By Sen. Bill Doyle
The story of Matthew Lyon focused national political attention on the new-born state of Vermont and offers a good illustration of the intensity of political strife in the 1790s.
Lyon came to this country from Ireland as a “redemptioner,” meaning the cost of passage was paid by some potential American employer in return for a contracted period of work, usually seven years. He settled in Litchfield, Connecticut, home of many early Vermont settlers. He eventually married a cousin of Ethan Allen. Litchfield County would eventually give Vermont four governors, seven Supreme Court justices, and three U. S. senators.
Like many of his friends, Lyon began to buy land at bargain prices in the north. He chose a tract in Wallingford, which at the time consisted of only “a few rough log huts scattered in the surrounding woods.” During the Revolution, Lyon joined the Green Mountain Boys, participating in the capture of Fort Ticonderoga in 1775 and the Battle of Hubbardton in 1777.
Lyon’s first wife died shortly after the war, and he married one of Governor Chittenden’s daughters. Shortly thereafter Lyon founded the town of Fair Haven, establishing the first store, the first hotel, a paper mill, gristmill, sawmill, two forges, an iron furnace and a newspaper. He twice represented Fair Haven in the General Assembly.
Lyon saw himself as a self-made, self-educated leader of Vermont democracy fighting against the well-educated Federalist lawyers who he claimed represented an aristocracy. It was with such a Federalist that Lyon had his first public tussle. Legislator Nathaniel Chipman defended Tory claims to land seized by the colonists during the American Revolution. Lyon, who had become the clerk of the Board of Confiscation, favored those who had bought and lived on the confiscated land. One day Chipman and Lyon met fact to face. Lyon charged that “no man with a spark of honesty,” could have supported the Tory position. Chipman replied by calling Lyon “an ignorant Irish puppy.” Lyon seized Chipman by the hair, and Chipman responded by picking up a pen and attempting to stab Lyon. Although obviously neither of the men had the longest of tempers, it was the politics of the time that led to the fight.
One year later, Lyon issued a call for the formation of Democratic Societies in Vermont. Lyon asked, “That the great body of people themselves undertake to watch over the government.” In time there were more Democratic Societies in Vermont than in any state except Pennsylvania. Societies were formed in the counties of Chittenden, Addison and Rutland. Lyon’s newspaper reported that from July 8, 1794 to Sept. 30, 1794, many new members were admitted to Rutland Societies from Fair Haven, Poultney, Wells, Orwell and Middletown. In that year the Rutland Society expressed its disapproval “of the evasive conduct of some people in power who have suffered themselves to be cajoled into a state of stupor and inactivity against British abuses.”
In May of 1797, after several unsuccessful attempts, Lyon was elected to Congress. He had been in the office only three weeks when he objected to the Congressional custom of walking to the executive mansion to deliver a reply to the President’s inaugural address. Lyon was upset because President Adams had called a special session to place the nation in a state of military preparedness. The French had refused to receive our new United States minister. Lyon moved “that such members as do not choose to attend upon the President to present the Answer to his Speech, shall be excused.”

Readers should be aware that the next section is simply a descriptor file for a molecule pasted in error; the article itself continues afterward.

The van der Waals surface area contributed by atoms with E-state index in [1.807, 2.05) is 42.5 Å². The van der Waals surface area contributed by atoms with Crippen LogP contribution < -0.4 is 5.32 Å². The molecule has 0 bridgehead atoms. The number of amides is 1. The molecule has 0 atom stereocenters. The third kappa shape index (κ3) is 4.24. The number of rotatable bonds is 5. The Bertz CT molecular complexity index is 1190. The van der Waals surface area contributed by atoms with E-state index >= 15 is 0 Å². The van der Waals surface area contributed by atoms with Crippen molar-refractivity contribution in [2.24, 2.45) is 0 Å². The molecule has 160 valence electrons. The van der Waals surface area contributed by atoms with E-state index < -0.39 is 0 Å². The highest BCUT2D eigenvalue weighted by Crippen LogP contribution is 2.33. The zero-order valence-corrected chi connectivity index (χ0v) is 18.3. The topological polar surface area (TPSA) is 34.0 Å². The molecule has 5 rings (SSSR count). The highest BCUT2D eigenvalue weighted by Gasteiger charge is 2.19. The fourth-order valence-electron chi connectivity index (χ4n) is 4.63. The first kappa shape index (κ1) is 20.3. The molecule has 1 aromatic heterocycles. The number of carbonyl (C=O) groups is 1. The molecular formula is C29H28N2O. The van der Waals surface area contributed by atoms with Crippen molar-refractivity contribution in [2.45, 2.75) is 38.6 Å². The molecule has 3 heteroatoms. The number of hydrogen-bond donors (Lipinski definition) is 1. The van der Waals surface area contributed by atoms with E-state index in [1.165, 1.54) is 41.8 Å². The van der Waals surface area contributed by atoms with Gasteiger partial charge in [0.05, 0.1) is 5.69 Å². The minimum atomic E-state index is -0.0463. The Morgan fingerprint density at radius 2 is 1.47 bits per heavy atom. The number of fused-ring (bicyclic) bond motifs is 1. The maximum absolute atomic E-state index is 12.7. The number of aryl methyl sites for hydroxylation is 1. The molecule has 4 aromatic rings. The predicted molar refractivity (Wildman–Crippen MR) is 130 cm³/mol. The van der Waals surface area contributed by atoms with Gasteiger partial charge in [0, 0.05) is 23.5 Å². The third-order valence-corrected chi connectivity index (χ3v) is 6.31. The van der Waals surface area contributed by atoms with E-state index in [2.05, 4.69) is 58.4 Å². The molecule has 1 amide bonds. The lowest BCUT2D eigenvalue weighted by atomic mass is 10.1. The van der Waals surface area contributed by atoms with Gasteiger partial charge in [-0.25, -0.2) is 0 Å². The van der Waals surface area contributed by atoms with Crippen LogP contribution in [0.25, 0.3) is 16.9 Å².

In January, 1798, with congressional feelings running high over a possible war with France, Lyon was talking to several fellow congressman. Roger Griswold, a federalist from Connecticut, joined the group. Lyon immediately began baiting Griswold, who, in turn, accused Lyon of being a deserter during the Revolution. Tempers flared and harsh words were exchanged. Lyon ended up spitting in Griswold’s face. The Federalists tried to have Lyon expelled from the House, but the Jeffersonians had enough votes to forestall the action.
Federalists in Congress referred to Lyon as a “nasty, brutish, spitting animal.” One Federalist from Massachusetts declared that this “kennel of filth” should be expelled from Congress “as citizens removed impurities and filth from their docks and wharfs.” A Bostonian said, “I feel grieved that the saliva of an Irishman should be left upon the face of an American and he, a New England man.”
Lyon defended his actions, saying:
“Perhaps some will say I did not take the right method with him. We do not always possess the power of judging calmly what is the best mode of resenting an unpardonable insult. Had I borne it patiently, I should have been bandied about in all the newspapers on the continent, which are supported by British money and federal patronage, as a mean poltroon.”
Griswold was not satisfied with matters and decided to take them into his own hands. One day in Congress, he walked up to Lyon as he sat at his desk and began to beat him with a heavy cudgel.
Lyon survived the physical attack, perhaps even gaining additional political energy from the incident. He continued to express his Jeffersonian views in his newly-established Vermont newspaper.
Senator Bill Doyle serves on the Senate Education Committee and Senate Economic Affairs Committee. He teaches government history at Johnson State College. He can be reached at 186 Murray Road, Montpelier, VT 05602; e-mail firstname.lastname@example.org; or call 223-2851.
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